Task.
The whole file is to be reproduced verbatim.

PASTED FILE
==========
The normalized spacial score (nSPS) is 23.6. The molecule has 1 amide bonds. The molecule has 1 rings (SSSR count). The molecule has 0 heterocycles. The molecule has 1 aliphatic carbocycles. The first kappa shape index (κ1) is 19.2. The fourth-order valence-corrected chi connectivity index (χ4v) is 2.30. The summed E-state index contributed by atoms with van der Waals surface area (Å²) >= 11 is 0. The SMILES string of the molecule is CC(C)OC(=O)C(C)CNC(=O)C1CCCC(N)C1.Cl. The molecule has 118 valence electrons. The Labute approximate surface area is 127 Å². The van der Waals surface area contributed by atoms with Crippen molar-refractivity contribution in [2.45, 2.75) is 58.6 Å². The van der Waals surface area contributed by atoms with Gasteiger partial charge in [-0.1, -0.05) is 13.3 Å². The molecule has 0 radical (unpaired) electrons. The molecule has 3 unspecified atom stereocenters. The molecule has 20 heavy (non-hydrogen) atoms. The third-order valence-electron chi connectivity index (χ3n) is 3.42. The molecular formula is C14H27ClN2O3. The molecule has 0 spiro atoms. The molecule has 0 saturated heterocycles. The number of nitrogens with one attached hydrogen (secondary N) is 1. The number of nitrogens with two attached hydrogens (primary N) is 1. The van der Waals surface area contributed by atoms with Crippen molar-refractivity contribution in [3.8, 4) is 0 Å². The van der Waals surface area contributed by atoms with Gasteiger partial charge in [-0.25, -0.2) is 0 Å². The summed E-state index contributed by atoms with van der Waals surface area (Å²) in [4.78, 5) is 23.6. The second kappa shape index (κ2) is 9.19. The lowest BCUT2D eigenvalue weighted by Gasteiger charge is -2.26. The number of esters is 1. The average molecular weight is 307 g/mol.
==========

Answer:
The normalized spacial score (nSPS) is 23.6. The molecule has 1 amide bonds. The molecule has 1 rings (SSSR count). The molecule has 0 heterocycles. The molecule has 1 aliphatic carbocycles. The first kappa shape index (κ1) is 19.2. The fourth-order valence-corrected chi connectivity index (χ4v) is 2.30. The summed E-state index contributed by atoms with van der Waals surface area (Å²) >= 11 is 0. The SMILES string of the molecule is CC(C)OC(=O)C(C)CNC(=O)C1CCCC(N)C1.Cl. The molecule has 118 valence electrons. The Labute approximate surface area is 127 Å². The van der Waals surface area contributed by atoms with Crippen molar-refractivity contribution in [2.45, 2.75) is 58.6 Å². The van der Waals surface area contributed by atoms with Gasteiger partial charge in [-0.1, -0.05) is 13.3 Å². The molecule has 0 radical (unpaired) electrons. The molecule has 3 unspecified atom stereocenters. The molecule has 20 heavy (non-hydrogen) atoms. The third-order valence-electron chi connectivity index (χ3n) is 3.42. The molecular formula is C14H27ClN2O3. The molecule has 0 spiro atoms. The molecule has 0 saturated heterocycles. The number of nitrogens with one attached hydrogen (secondary N) is 1. The number of nitrogens with two attached hydrogens (primary N) is 1. The van der Waals surface area contributed by atoms with Crippen molar-refractivity contribution in [3.8, 4) is 0 Å². The van der Waals surface area contributed by atoms with Gasteiger partial charge in [-0.25, -0.2) is 0 Å². The summed E-state index contributed by atoms with van der Waals surface area (Å²) in [4.78, 5) is 23.6. The second kappa shape index (κ2) is 9.19. The lowest BCUT2D eigenvalue weighted by Gasteiger charge is -2.26. The number of esters is 1. The average molecular weight is 307 g/mol.